The ESXi operating system will not install on just any machine. Your machine must meet some minimum requirements so before you try this on your home laptop make sure your laptop has got at least the following:
CPU: Must be 64bit and support hyper threading.
Storage: SSD (Solid state hard drive) or at very least a hybrid drive.
1. Create a new VM and select custom on the first page, not Typical.
2. Select the newest version of hardware compatibility
3. Select “I will install the operating system later”.
4.Select VMWare ESX
5. Name the machine and save it to your fastest storage drive. When you run multiple VMs they will all be competing for the use of your single disk. This disk will struggle to run even with an SSD in a lab environment. Also, your machine will take up a lot of space. Make sure you have at least 100GB to have a decent play with ESXi.
6. Selecting CPU settings – Keep it simple. If your installing two ESXi VM’s, I’d set this to once CPU per VM. Remember that these hosts will be then sharing out that CPU to its host machines. If you’re installing more than one ESXi its not a good idea to let both ESI hosts use all of your CPUs – it’ll likly slow down your host machine which will in-turn hange all of the other VMs running.
7. RAM – Do the math – This is up to you but it goes without saying the more your physical host has the better. I say physical host because if you ramp up the RAM on your ESXi hosts too much you’ll starve your host and this will effect the whole system. Here is an example.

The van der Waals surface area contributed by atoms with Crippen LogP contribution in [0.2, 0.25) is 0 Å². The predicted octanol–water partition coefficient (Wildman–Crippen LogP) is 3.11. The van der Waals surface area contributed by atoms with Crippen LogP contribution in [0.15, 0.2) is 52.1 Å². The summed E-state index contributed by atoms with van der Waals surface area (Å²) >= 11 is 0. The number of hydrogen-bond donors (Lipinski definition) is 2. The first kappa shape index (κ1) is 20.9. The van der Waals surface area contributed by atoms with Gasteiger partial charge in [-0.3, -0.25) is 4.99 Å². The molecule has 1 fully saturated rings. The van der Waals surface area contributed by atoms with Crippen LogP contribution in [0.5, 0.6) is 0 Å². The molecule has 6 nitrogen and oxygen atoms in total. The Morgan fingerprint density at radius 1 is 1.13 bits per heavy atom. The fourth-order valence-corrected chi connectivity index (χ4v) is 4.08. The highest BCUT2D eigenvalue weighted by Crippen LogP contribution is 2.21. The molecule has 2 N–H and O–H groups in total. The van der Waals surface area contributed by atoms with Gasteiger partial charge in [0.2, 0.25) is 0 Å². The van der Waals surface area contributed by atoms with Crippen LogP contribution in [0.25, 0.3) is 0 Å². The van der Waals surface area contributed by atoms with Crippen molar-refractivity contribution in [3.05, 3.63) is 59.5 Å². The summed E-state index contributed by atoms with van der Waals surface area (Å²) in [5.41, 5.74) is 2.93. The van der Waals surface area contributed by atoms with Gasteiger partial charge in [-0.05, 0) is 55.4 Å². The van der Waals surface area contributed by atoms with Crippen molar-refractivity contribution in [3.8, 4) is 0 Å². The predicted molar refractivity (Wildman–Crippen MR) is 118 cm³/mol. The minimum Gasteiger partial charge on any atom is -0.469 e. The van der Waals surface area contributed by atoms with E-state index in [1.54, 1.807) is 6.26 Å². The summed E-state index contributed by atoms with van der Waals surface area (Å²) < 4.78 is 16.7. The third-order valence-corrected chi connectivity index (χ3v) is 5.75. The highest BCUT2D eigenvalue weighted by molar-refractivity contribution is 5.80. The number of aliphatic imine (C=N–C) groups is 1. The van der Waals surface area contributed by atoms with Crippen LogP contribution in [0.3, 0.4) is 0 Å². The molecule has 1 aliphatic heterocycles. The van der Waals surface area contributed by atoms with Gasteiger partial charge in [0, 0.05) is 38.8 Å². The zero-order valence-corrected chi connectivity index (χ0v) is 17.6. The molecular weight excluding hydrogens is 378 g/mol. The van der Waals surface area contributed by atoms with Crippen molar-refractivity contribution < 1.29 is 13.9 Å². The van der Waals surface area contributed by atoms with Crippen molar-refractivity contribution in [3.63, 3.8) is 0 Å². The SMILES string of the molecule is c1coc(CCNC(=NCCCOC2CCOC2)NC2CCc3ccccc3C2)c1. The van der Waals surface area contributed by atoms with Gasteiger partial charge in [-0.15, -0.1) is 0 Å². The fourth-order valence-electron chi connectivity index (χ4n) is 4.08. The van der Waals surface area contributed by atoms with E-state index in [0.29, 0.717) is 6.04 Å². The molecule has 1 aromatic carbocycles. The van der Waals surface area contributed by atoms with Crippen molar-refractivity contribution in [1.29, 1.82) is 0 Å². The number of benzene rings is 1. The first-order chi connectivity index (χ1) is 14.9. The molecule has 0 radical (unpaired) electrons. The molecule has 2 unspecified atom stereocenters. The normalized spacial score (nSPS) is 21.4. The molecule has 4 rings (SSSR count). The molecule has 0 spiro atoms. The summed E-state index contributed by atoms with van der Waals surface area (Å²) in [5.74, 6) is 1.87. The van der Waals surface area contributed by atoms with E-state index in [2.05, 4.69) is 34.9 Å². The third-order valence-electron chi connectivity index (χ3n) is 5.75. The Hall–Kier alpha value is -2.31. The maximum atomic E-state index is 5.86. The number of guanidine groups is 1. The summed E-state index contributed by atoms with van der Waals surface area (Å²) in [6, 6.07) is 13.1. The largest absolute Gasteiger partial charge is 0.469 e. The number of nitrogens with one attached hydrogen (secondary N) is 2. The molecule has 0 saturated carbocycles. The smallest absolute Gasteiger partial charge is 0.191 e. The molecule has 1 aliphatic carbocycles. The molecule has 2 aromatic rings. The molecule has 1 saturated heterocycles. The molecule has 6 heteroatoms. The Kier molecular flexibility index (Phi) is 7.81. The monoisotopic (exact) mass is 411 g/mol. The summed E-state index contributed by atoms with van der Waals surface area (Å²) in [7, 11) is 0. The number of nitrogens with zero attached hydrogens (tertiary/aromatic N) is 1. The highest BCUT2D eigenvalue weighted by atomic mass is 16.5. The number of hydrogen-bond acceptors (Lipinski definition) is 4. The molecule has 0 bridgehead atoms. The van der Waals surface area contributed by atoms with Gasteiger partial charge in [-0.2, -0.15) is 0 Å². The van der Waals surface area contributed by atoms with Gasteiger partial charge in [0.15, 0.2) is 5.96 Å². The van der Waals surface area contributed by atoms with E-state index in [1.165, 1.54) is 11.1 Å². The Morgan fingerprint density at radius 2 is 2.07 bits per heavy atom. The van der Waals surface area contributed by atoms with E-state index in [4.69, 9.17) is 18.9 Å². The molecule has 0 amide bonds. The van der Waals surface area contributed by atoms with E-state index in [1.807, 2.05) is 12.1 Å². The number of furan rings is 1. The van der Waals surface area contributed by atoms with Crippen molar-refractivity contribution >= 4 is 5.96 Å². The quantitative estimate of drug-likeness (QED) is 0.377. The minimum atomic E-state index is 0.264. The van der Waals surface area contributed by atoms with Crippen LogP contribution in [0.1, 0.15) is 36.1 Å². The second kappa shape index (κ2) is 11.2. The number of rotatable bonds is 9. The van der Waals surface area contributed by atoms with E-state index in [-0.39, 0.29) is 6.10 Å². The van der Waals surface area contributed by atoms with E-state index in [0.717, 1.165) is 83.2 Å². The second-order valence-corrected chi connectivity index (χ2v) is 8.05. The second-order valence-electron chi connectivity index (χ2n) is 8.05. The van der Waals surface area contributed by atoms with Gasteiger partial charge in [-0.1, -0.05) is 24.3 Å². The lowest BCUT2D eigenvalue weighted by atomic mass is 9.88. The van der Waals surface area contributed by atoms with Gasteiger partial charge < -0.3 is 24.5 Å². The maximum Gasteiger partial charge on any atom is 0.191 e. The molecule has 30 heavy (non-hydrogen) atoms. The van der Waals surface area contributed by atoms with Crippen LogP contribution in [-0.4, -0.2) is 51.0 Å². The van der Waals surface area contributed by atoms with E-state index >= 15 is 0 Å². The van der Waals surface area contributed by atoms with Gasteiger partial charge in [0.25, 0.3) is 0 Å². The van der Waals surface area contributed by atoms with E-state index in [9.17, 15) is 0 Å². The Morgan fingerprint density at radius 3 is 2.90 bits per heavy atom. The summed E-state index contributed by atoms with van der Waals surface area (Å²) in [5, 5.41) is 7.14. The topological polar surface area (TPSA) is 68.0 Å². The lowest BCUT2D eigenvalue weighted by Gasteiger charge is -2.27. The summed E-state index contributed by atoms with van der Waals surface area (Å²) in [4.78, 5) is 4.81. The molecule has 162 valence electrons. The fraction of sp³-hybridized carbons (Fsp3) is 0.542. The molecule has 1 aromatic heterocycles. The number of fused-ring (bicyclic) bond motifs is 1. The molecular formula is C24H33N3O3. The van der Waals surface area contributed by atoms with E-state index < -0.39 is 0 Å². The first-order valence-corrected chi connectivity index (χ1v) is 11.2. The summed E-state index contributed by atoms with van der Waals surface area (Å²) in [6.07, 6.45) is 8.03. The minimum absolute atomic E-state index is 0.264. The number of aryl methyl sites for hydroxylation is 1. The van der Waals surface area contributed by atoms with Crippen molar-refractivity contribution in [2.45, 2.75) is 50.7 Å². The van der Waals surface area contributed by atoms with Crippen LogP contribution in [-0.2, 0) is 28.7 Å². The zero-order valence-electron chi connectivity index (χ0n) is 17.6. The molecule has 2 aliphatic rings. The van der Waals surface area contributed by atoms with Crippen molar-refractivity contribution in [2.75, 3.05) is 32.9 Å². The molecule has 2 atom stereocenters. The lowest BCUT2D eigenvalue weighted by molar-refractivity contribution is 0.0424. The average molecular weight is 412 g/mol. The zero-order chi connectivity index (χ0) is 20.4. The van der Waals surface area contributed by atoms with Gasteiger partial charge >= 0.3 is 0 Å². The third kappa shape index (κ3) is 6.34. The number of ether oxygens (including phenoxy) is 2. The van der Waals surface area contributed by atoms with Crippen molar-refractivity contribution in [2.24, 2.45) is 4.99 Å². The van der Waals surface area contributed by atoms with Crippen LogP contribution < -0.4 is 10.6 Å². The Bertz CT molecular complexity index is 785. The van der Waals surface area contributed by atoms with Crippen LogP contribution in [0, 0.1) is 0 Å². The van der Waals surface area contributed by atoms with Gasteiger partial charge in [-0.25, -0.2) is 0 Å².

16GB for a single ESXi is easy, just move the slider right to the “Maximum reccomended memory“. However if you have two ESXi hosts or more I’d look at the maximum reccomended memory for the first ESXi host and divide that figure between your ESXi hosts. So if its 9912MB between two ESXi hosts, assign them 4956MB each. If you go over this the physical host will choke and you’ll be sat there a long time when things lock up. The minimum you should ever try to give an ESXi host is 4GB (in my experiance it will not even install without this amount).
8.Networking – I’d reccommend as this is a lab environment to assign host only.
9. Select the default controller type.
10. Select SUSI
11. Select a disk – Create a new virtual disk. You could select a physical disk here if you have a free disk to dedicate but most people don’t have one. If you do, great do it! It’ll speed things up dramatically if can dedicate a disk to an entire ESXi host.
12. Specify Disk Capacity – You can just choose the default here, but for speed the best option would be
a. Size – as much as you can afford to allocate.
b Enable the “Allocate all disk space now” chackbox.
c. Select “Store virtual disk as a single file”. This will reduce I/O time on the disk
12. Name the file
13. Now right click on the VM and go to settings – Select the ESXi ISO as the source for your CD/DVD drive. (Note: The ISO file must be local on your machine and note selected from a network share or the install will fail)
14. Add any additional hardware you need for your lab. Typically ESXi hosts need two NICs for every network they will be connected to so you’ll need anything from 4+ NICs. Remember to consider your DHCP needs. VMWare Workstation will do DHCP for you, but if you plan to add a DC as on your ESXi host with DHCP you’ll need to configure this accordingly.
Once installed the
ESXi host needs to have its network configuration amended for the planned
Check in Network
Adapters to make sure that all the expected NICs are present.
IPv6 can be disabled
here if it’s not needed for the management console to connect in.
DNS should be
configure manually to ensure the correct server is used.